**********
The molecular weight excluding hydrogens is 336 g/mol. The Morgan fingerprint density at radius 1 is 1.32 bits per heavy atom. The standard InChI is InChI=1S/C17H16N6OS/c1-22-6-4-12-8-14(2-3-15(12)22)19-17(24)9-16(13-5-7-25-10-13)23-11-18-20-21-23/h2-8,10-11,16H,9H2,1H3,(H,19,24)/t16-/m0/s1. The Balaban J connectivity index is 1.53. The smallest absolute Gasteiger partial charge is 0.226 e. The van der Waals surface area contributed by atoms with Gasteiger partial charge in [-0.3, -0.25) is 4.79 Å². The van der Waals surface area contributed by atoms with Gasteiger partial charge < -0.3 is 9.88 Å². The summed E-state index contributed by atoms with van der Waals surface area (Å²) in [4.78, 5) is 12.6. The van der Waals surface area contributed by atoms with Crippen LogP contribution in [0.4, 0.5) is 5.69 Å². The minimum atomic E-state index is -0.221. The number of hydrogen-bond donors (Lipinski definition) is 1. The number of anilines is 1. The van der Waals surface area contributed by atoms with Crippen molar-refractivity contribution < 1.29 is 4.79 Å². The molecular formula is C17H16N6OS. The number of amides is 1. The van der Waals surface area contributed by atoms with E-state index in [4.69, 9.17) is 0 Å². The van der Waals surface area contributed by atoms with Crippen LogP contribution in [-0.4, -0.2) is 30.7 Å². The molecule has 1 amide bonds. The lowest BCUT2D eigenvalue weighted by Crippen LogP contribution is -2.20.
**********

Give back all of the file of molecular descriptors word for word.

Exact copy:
The molecular weight excluding hydrogens is 336 g/mol. The Morgan fingerprint density at radius 1 is 1.32 bits per heavy atom. The standard InChI is InChI=1S/C17H16N6OS/c1-22-6-4-12-8-14(2-3-15(12)22)19-17(24)9-16(13-5-7-25-10-13)23-11-18-20-21-23/h2-8,10-11,16H,9H2,1H3,(H,19,24)/t16-/m0/s1. The Balaban J connectivity index is 1.53. The smallest absolute Gasteiger partial charge is 0.226 e. The van der Waals surface area contributed by atoms with Gasteiger partial charge in [-0.3, -0.25) is 4.79 Å². The van der Waals surface area contributed by atoms with Gasteiger partial charge < -0.3 is 9.88 Å². The summed E-state index contributed by atoms with van der Waals surface area (Å²) in [4.78, 5) is 12.6. The van der Waals surface area contributed by atoms with Crippen LogP contribution in [0.4, 0.5) is 5.69 Å². The minimum atomic E-state index is -0.221. The number of hydrogen-bond donors (Lipinski definition) is 1. The number of anilines is 1. The van der Waals surface area contributed by atoms with Crippen molar-refractivity contribution < 1.29 is 4.79 Å². The molecular formula is C17H16N6OS. The number of amides is 1. The van der Waals surface area contributed by atoms with E-state index in [4.69, 9.17) is 0 Å². The van der Waals surface area contributed by atoms with Crippen LogP contribution in [-0.4, -0.2) is 30.7 Å². The molecule has 1 amide bonds. The lowest BCUT2D eigenvalue weighted by Crippen LogP contribution is -2.20.